Because of the remnants of the colliding protons, anything parallel to the collision direction is too messy to get any useful information out of it. For this reason, one restricts the analysis to what is going on in the transverse plane.

In addition, I have introduced the angular distance between two objects object1 and object2 (object1.dr(object2)) that allows us to assess how the two objects are separated from each other. This allows to lift any potential double counting occurring when the same detector signature is tagged as more than one object.

Along these lines, it is good to know that MadAnalysis 5 works in such a way that one must always remove the overlap between electrons and jets. Assuming that one has a jet collection named MyJets and an electron collection named MyElectrons, one must include into the code:

   MyJets  = PHYSICS->Isol->JetCleaning(MyJets,  MyElectrons, 0.2);

This automatically clean the jet collection from any electron candidate.


ISOLATION

The identification, or reconstruction, of the physics objects leaving tracks in a detector is crucial. Any analysis is indeed based on imposing some requirements on those reconstructed objects, so that identifying good-quality reconstructed object is therefore crucial.

For this quality reason, one often requires the objects of interest to be well separated from each other. In other words, one imposes some isolation criteria.

One easy way to implement object isolation is to rely on the angular distance between different objects. For instance, we may impose that no object is reconstructed at a given angular distance of a specific object of interest. Implementing such an isolation is easily doable with the methods yielding object overlap removal (see my previous post).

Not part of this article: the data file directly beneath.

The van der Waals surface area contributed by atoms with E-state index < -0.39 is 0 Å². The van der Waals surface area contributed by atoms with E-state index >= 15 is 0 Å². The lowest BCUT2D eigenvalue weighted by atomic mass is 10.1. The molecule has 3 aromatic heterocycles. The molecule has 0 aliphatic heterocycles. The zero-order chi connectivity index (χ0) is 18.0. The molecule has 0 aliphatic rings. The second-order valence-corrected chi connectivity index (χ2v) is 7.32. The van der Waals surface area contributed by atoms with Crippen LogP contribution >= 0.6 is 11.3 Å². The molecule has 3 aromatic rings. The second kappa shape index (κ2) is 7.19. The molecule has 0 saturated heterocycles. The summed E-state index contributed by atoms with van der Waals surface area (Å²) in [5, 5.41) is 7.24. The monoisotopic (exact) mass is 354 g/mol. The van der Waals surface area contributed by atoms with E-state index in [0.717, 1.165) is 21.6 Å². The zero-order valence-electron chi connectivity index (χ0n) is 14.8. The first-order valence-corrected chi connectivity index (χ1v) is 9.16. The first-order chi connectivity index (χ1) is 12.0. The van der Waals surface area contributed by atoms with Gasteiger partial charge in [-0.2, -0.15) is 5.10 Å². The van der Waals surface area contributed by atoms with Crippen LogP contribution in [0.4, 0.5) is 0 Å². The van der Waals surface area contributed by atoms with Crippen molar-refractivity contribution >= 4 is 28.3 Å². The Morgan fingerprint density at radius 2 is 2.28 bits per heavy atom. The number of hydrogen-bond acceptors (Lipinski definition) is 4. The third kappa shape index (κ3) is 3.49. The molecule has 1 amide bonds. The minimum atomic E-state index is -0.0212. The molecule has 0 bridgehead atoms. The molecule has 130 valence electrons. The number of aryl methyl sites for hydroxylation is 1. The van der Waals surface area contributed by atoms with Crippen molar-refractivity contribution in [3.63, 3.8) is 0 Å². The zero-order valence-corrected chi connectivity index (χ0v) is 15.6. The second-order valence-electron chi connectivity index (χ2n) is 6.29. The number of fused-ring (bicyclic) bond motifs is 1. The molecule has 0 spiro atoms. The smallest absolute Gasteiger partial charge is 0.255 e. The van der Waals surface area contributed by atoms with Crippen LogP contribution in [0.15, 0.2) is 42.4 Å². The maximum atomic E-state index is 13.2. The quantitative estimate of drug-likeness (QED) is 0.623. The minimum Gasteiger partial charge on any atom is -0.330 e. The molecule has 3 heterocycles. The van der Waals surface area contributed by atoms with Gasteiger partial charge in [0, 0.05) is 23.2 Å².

[image credits: Todd Barnard (CC BY-SA 2.0)]

However, there is another, very widely used, way. Let us take for instance this CMS search for dark matter. This analysis relies on the presence of an isolated photon.

Such an isolated photon is defined as a photon for which there is not much activity around it.

In order to assess quantitatively this activity, we consider a cone of a given radius dR centered on the photon.

One next calculates three variables Iπ, In and Iγ, related to the sum of the transverse momenta of all charged hadrons, neutral hadrons and photons present in the cone respectively. In other words, one considers all charged hadrons, neutral hadrons and photons lying at an angular distance smaller than dR of the photon.

Those sums are finally compared to the transverse momentum of the photon. If they are relatively small enough, the photon will then be tagged as isolated.

MadAnalysis 5 comes with predefined methods allowing to calculate those sums,

   double Ipi = PHYSICS->Isol->eflow->sumIsolation(myphoton,event.rec(),0.3,0.,
      IsolationEFlow::TRACK_COMPONENT);
   double In = PHYSICS->Isol->eflow->sumIsolation(myphoton,event.rec(),0.3,0.,
      IsolationEFlow::NEUTRAL_COMPONENT);
   double Igam = PHYSICS->Isol->eflow->sumIsolation(myphoton,event.rec(),0.3,0.,
      IsolationEFlow::PHOTON_COMPONENT);

where myphoton is the photon being tested and we picked a cone of radius dR=0.3.

The first line allows us to compute Iπ from the charged tracks around the photon (IsolationEFlow::TRACK_COMPONENT). The second one is dedicated to In that is evaluated from all neutral hadrons around the photon (IsolationEFlow::NEUTRAL_COMPONENT). The third line is finally tackling Iγ, where any photon component around the considered photon is included (IsolationEFlow::PHOTON_COMPONENT), the considered photon as well.